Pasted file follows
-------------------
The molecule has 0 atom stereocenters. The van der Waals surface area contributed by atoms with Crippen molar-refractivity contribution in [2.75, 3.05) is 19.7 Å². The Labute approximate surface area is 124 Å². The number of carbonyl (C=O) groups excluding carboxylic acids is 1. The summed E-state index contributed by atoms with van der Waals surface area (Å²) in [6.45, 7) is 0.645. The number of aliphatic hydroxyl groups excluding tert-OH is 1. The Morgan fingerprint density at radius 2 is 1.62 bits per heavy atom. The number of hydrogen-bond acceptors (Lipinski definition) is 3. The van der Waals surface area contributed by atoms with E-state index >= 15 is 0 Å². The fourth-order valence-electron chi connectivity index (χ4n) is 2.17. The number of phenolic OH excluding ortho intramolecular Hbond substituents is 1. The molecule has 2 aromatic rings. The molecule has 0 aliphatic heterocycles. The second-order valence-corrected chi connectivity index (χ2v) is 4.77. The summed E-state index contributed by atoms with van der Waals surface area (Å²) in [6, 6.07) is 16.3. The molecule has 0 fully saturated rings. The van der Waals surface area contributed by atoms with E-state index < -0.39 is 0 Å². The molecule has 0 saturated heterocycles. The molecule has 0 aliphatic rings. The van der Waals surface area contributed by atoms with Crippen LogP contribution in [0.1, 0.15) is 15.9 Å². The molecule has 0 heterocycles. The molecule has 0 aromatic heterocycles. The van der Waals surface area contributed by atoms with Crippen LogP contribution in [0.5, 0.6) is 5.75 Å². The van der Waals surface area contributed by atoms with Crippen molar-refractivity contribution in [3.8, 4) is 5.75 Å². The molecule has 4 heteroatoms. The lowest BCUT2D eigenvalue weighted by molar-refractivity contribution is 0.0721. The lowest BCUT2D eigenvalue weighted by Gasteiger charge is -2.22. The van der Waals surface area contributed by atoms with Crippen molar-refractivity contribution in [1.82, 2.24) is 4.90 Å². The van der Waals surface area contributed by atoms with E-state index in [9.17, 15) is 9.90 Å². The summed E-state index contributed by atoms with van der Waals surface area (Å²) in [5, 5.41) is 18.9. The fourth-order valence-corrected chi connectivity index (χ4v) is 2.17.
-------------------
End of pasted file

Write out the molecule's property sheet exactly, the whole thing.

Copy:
The molecule has 0 atom stereocenters. The van der Waals surface area contributed by atoms with Crippen molar-refractivity contribution in [2.75, 3.05) is 19.7 Å². The Labute approximate surface area is 124 Å². The number of carbonyl (C=O) groups excluding carboxylic acids is 1. The summed E-state index contributed by atoms with van der Waals surface area (Å²) in [6.45, 7) is 0.645. The number of aliphatic hydroxyl groups excluding tert-OH is 1. The Morgan fingerprint density at radius 2 is 1.62 bits per heavy atom. The number of hydrogen-bond acceptors (Lipinski definition) is 3. The van der Waals surface area contributed by atoms with E-state index >= 15 is 0 Å². The fourth-order valence-electron chi connectivity index (χ4n) is 2.17. The number of phenolic OH excluding ortho intramolecular Hbond substituents is 1. The molecule has 2 aromatic rings. The molecule has 0 aliphatic heterocycles. The second-order valence-corrected chi connectivity index (χ2v) is 4.77. The summed E-state index contributed by atoms with van der Waals surface area (Å²) in [6, 6.07) is 16.3. The molecule has 0 fully saturated rings. The van der Waals surface area contributed by atoms with E-state index < -0.39 is 0 Å². The molecule has 0 saturated heterocycles. The molecule has 0 aliphatic rings. The van der Waals surface area contributed by atoms with Crippen LogP contribution in [0.1, 0.15) is 15.9 Å². The molecule has 0 heterocycles. The molecule has 0 aromatic heterocycles. The van der Waals surface area contributed by atoms with Crippen LogP contribution in [0.5, 0.6) is 5.75 Å². The van der Waals surface area contributed by atoms with Crippen molar-refractivity contribution in [3.8, 4) is 5.75 Å². The molecule has 4 heteroatoms. The lowest BCUT2D eigenvalue weighted by molar-refractivity contribution is 0.0721. The lowest BCUT2D eigenvalue weighted by Gasteiger charge is -2.22. The van der Waals surface area contributed by atoms with Crippen molar-refractivity contribution in [1.82, 2.24) is 4.90 Å². The van der Waals surface area contributed by atoms with E-state index in [9.17, 15) is 9.90 Å². The summed E-state index contributed by atoms with van der Waals surface area (Å²) in [5, 5.41) is 18.9. The fourth-order valence-corrected chi connectivity index (χ4v) is 2.17.